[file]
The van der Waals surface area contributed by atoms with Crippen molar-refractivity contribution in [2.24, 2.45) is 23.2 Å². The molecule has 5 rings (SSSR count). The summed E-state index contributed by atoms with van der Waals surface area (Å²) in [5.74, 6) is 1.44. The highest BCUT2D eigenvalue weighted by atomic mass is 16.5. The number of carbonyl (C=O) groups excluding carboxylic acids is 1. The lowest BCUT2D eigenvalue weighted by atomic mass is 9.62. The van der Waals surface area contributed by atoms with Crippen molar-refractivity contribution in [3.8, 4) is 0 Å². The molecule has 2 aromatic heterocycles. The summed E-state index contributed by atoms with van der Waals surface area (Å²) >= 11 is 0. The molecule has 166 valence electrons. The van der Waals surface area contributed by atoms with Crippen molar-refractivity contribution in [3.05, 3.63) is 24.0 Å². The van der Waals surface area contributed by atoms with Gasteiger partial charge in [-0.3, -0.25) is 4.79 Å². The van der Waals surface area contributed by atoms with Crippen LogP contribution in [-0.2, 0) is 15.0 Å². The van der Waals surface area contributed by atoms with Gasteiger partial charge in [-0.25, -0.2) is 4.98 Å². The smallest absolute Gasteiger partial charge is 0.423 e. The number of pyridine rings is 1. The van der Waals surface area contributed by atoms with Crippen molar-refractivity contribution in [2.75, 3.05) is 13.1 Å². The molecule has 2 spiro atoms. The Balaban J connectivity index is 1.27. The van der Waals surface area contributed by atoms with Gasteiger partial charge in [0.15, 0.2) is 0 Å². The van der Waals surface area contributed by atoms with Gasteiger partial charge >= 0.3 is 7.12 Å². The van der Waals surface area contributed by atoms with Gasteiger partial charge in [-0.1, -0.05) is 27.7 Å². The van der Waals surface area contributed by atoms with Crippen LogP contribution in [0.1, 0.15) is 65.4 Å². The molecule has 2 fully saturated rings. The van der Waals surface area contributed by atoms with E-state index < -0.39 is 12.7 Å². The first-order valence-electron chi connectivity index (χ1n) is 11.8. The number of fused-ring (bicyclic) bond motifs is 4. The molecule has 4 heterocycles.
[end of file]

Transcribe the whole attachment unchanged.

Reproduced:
The van der Waals surface area contributed by atoms with Crippen molar-refractivity contribution in [2.24, 2.45) is 23.2 Å². The molecule has 5 rings (SSSR count). The summed E-state index contributed by atoms with van der Waals surface area (Å²) in [5.74, 6) is 1.44. The highest BCUT2D eigenvalue weighted by atomic mass is 16.5. The number of carbonyl (C=O) groups excluding carboxylic acids is 1. The lowest BCUT2D eigenvalue weighted by atomic mass is 9.62. The van der Waals surface area contributed by atoms with Crippen molar-refractivity contribution in [3.8, 4) is 0 Å². The molecule has 2 aromatic heterocycles. The summed E-state index contributed by atoms with van der Waals surface area (Å²) >= 11 is 0. The molecule has 166 valence electrons. The van der Waals surface area contributed by atoms with Crippen molar-refractivity contribution in [3.05, 3.63) is 24.0 Å². The van der Waals surface area contributed by atoms with Gasteiger partial charge in [-0.3, -0.25) is 4.79 Å². The van der Waals surface area contributed by atoms with Crippen LogP contribution in [-0.2, 0) is 15.0 Å². The van der Waals surface area contributed by atoms with Gasteiger partial charge in [-0.25, -0.2) is 4.98 Å². The smallest absolute Gasteiger partial charge is 0.423 e. The number of pyridine rings is 1. The van der Waals surface area contributed by atoms with Crippen molar-refractivity contribution in [2.75, 3.05) is 13.1 Å². The molecule has 2 spiro atoms. The Balaban J connectivity index is 1.27. The van der Waals surface area contributed by atoms with Gasteiger partial charge in [0.15, 0.2) is 0 Å². The van der Waals surface area contributed by atoms with Gasteiger partial charge >= 0.3 is 7.12 Å². The van der Waals surface area contributed by atoms with Gasteiger partial charge in [-0.1, -0.05) is 27.7 Å². The van der Waals surface area contributed by atoms with Crippen LogP contribution in [0.1, 0.15) is 65.4 Å². The molecule has 2 fully saturated rings. The van der Waals surface area contributed by atoms with E-state index < -0.39 is 12.7 Å². The first-order valence-electron chi connectivity index (χ1n) is 11.8. The number of fused-ring (bicyclic) bond motifs is 4. The molecule has 4 heterocycles.